Digital Clinical Photography: Part 3 - Getting Close Up

The first article in this series presented an argument to encourage doctors to buy digital cameras and to incorporate clinical photography into their clinical skills and routine practice. The second article provided some clues as to how to avoid buying a camera which wouldn’t take good closeup photographs. This third article was written to provide some basic but useful advice about how to use one’s newly purchased digital camera to take high quality clinical photographs of skin lesions.

The laws of physics relating to optics conspire to make closeup photography a much more difficult exercise than most other photographic pursuits. The biggest problems associated with closeup photography are firstly getting adequate amounts of light from the object under scrutiny, and secondly, getting that small object in sharp focus. To understand these two critical issues and how they relate to taking good closeup photos one needs to be aware of some basic but important facts about how cameras, both digital and analogue/film, take pictures.

Lighten Up!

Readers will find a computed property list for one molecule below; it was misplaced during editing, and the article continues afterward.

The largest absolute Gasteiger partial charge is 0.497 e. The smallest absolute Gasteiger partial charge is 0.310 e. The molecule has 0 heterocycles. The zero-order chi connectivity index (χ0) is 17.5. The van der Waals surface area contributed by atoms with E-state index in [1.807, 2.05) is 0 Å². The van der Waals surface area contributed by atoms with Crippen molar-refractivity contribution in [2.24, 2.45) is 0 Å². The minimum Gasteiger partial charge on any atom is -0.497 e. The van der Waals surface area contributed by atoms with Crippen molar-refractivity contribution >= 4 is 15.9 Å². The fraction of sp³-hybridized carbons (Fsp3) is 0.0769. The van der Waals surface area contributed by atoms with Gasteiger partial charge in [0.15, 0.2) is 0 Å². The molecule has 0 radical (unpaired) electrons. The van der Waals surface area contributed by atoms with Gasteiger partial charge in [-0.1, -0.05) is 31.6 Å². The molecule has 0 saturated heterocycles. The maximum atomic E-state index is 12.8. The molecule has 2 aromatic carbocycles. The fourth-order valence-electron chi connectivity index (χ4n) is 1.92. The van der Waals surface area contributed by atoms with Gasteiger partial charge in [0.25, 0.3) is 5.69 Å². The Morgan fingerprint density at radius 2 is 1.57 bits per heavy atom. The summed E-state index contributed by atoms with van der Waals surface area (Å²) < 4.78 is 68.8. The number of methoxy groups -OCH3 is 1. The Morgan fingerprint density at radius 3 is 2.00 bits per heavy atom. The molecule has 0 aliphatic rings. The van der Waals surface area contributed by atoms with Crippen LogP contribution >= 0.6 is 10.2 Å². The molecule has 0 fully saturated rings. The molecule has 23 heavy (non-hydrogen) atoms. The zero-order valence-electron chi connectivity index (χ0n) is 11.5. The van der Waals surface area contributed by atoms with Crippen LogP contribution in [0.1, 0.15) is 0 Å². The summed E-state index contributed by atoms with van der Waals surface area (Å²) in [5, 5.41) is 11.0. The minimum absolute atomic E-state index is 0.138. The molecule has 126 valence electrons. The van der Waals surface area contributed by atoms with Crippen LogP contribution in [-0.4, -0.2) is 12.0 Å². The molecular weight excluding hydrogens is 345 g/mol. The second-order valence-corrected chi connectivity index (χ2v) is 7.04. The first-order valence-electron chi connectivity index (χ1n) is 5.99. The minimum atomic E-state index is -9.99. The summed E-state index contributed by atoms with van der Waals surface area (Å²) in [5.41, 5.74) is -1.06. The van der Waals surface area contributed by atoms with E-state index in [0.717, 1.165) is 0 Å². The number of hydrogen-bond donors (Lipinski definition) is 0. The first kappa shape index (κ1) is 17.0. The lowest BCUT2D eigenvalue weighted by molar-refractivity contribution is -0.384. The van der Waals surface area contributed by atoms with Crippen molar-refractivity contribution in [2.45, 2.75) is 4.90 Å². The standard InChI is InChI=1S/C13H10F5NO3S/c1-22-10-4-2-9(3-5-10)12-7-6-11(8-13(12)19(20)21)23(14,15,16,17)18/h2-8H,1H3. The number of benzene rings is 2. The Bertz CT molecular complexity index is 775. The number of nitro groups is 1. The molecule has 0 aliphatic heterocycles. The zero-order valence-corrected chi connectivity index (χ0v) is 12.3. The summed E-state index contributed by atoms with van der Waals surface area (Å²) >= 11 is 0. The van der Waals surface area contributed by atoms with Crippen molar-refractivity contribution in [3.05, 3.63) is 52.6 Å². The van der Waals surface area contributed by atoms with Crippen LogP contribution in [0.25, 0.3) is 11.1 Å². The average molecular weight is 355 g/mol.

As one takes a photograph, light reflected from an object first passes through a series of adjustable glass lenses (plastic in cheaper cameras!) and then through a mechanical iris, the aperture of which can be quickly adjusted wider or narrower to allow more or less light into the camera. The light then enters the camera through a mechanical shutter which is opened for a determined amount of time. Depending upon the type of camera being used (digital or film-based/analogue) the light finally strikes either an electronic light sensor or a traditional film with a coating of light sensitive silver halide crystals in one or more layers with associated pigments. In a digital camera the electronic light sensor’s individual light-sensitive electrical elements, or “pixels” measure exactly how much light and of which colour or frequency has landed on each of them and immediately transfers the huge amount of information to the camera’s electronic wizardry. This then converts the information into a picture which can be seen in the liquid crystal display (LCD) screen on the back of the camera very soon afterwards. In the light sensitive emulsion of a film, individual tiny crystals of silver halide in different layers of the film change irreversibly when they are struck by photons of light but the film must then be kept away from all extraneous light until it can be chemically treated (developed and fixed) so that it cannot degrade with loss of information.